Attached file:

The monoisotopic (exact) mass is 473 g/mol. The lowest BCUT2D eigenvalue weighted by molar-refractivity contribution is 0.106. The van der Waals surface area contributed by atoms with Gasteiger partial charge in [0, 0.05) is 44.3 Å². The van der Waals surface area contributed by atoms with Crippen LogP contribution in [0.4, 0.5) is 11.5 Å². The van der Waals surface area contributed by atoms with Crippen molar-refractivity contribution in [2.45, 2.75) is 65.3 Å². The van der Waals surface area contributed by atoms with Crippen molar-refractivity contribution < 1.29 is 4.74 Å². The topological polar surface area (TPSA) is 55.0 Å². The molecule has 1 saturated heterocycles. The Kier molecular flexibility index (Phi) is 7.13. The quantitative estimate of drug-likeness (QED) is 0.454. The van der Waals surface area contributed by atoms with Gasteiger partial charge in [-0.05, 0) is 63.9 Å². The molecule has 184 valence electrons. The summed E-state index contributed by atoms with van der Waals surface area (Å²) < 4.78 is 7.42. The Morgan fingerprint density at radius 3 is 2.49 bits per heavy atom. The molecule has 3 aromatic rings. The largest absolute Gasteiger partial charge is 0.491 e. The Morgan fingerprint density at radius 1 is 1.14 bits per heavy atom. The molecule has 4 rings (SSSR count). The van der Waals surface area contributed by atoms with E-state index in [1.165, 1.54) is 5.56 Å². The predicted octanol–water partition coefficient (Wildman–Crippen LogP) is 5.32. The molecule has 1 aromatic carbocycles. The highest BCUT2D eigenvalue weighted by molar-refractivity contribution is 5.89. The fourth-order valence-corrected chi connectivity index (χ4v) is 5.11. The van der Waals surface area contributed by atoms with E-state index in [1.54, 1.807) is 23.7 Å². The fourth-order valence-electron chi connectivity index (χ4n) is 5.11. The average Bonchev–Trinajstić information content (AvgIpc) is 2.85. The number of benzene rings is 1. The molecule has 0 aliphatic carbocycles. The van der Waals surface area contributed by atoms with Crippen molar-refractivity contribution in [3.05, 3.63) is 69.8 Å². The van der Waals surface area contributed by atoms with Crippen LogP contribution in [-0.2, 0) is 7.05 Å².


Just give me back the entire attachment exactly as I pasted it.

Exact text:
The monoisotopic (exact) mass is 473 g/mol. The lowest BCUT2D eigenvalue weighted by molar-refractivity contribution is 0.106. The van der Waals surface area contributed by atoms with Gasteiger partial charge in [0, 0.05) is 44.3 Å². The van der Waals surface area contributed by atoms with Crippen LogP contribution in [0.4, 0.5) is 11.5 Å². The van der Waals surface area contributed by atoms with Crippen molar-refractivity contribution in [2.45, 2.75) is 65.3 Å². The van der Waals surface area contributed by atoms with Crippen molar-refractivity contribution < 1.29 is 4.74 Å². The topological polar surface area (TPSA) is 55.0 Å². The molecule has 1 saturated heterocycles. The Kier molecular flexibility index (Phi) is 7.13. The quantitative estimate of drug-likeness (QED) is 0.454. The van der Waals surface area contributed by atoms with Gasteiger partial charge in [-0.05, 0) is 63.9 Å². The molecule has 184 valence electrons. The summed E-state index contributed by atoms with van der Waals surface area (Å²) < 4.78 is 7.42. The Morgan fingerprint density at radius 3 is 2.49 bits per heavy atom. The molecule has 3 aromatic rings. The largest absolute Gasteiger partial charge is 0.491 e. The Morgan fingerprint density at radius 1 is 1.14 bits per heavy atom. The molecule has 4 rings (SSSR count). The van der Waals surface area contributed by atoms with E-state index in [1.165, 1.54) is 5.56 Å². The predicted octanol–water partition coefficient (Wildman–Crippen LogP) is 5.32. The molecule has 1 aromatic carbocycles. The highest BCUT2D eigenvalue weighted by molar-refractivity contribution is 5.89. The fourth-order valence-corrected chi connectivity index (χ4v) is 5.11. The van der Waals surface area contributed by atoms with E-state index in [1.54, 1.807) is 23.7 Å². The fourth-order valence-electron chi connectivity index (χ4n) is 5.11. The average Bonchev–Trinajstić information content (AvgIpc) is 2.85. The number of benzene rings is 1. The molecule has 0 aliphatic carbocycles. The van der Waals surface area contributed by atoms with Crippen molar-refractivity contribution in [3.05, 3.63) is 69.8 Å². The van der Waals surface area contributed by atoms with Crippen LogP contribution in [-0.2, 0) is 7.05 Å².